Generally, employees do not have job protection when refusing to return to work due to fear of contracting COVID-19 unless they have a health condition that creates high risk of serious health complications if they were to get COVID-19. The employee cannot just conclusively state he has such a health condition and the employer is entitled under the Americans With Disabilities Act (ADA) to a healthcare provider’s written confirmation of the health condition to confirm it. If an individual is overweight with diabetes, that health condition makes him at a high risk of serious health complications if he got COVID-19. Once the employee has his health care provider provide written confirmation of that health condition the employer and employee as part of an interactive process should discuss reasonable accommodations that may, include the option of working from home. Of course, many jobs cannot productively be done at home so that option may be unavailable.
Job protection is generally not afforded under the law to an employee who, while not having such a health condition, is fearful of getting Covid-19 and bringing it home to someone in his household that has a high risk of serious health complications if he got Covid-19. If an employee is concerned that he may get and take home Covid-19 to his father-in-law who is living with his spouse and him, while that is obviously a legitimate fear, the law does not provide job protection to preserve his job upon his desire to return once the pandemic subsides.
Lastly, if an employee of an employer with less than 500 employees needs to stay home because his child is in remote or hybrid learning this Fall, that employee not only gets partially paid leave of absence in accordance with the federal law but also has job protection for up to 12 weeks. This remote or hybrid learning for younger children has created a temporary serious need for students to have a safe place to do their online learning and for the additional time that would normally be taken up with school or after school activities while their parents work. Many parents do not have the option to put their career on hold so they may look to some creative alternatives for their children to be watched over while the children learn on line and during the rest of what would normally be their school day. Such alternatives I have heard of include a retired teacher or a stay home parent overseeing several children or enrichment camps at places that would otherwise have after school programs this Fall.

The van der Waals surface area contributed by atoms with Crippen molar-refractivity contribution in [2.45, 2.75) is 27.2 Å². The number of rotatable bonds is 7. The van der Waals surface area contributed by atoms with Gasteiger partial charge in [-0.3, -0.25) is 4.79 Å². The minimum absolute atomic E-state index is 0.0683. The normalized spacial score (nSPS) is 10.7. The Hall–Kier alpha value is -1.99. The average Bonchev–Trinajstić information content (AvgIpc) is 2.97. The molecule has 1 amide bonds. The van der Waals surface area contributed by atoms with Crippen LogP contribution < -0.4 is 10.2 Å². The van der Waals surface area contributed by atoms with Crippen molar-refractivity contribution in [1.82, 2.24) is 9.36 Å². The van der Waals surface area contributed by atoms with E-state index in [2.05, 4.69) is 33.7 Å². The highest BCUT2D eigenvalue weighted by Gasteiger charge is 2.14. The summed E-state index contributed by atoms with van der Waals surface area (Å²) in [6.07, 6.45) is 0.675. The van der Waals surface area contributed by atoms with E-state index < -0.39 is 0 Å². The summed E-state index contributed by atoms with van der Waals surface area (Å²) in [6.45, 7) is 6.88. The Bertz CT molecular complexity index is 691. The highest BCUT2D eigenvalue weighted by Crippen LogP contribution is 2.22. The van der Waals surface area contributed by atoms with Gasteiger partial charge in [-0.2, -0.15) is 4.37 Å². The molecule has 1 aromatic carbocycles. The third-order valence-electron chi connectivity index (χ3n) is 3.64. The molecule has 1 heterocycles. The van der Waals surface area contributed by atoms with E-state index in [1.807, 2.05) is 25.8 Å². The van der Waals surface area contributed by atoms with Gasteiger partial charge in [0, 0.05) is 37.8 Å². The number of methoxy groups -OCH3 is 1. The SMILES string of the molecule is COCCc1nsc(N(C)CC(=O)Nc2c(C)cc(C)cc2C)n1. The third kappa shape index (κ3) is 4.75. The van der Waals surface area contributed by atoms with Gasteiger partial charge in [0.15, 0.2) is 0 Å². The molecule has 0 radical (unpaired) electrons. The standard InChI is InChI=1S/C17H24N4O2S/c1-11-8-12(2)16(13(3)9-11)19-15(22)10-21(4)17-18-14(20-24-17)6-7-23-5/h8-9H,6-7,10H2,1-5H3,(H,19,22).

J. Daniel Marr is a Director and Shareholder at Hamblett & Kerrigan, P.A. His legal practice includes counseling businesses and individuals on a variety of legal issues and advocating on their behalf. Attorney Marr is licensed and practices in both New Hampshire and Massachusetts. Attorney Marr can be reached at firstname.lastname@example.org.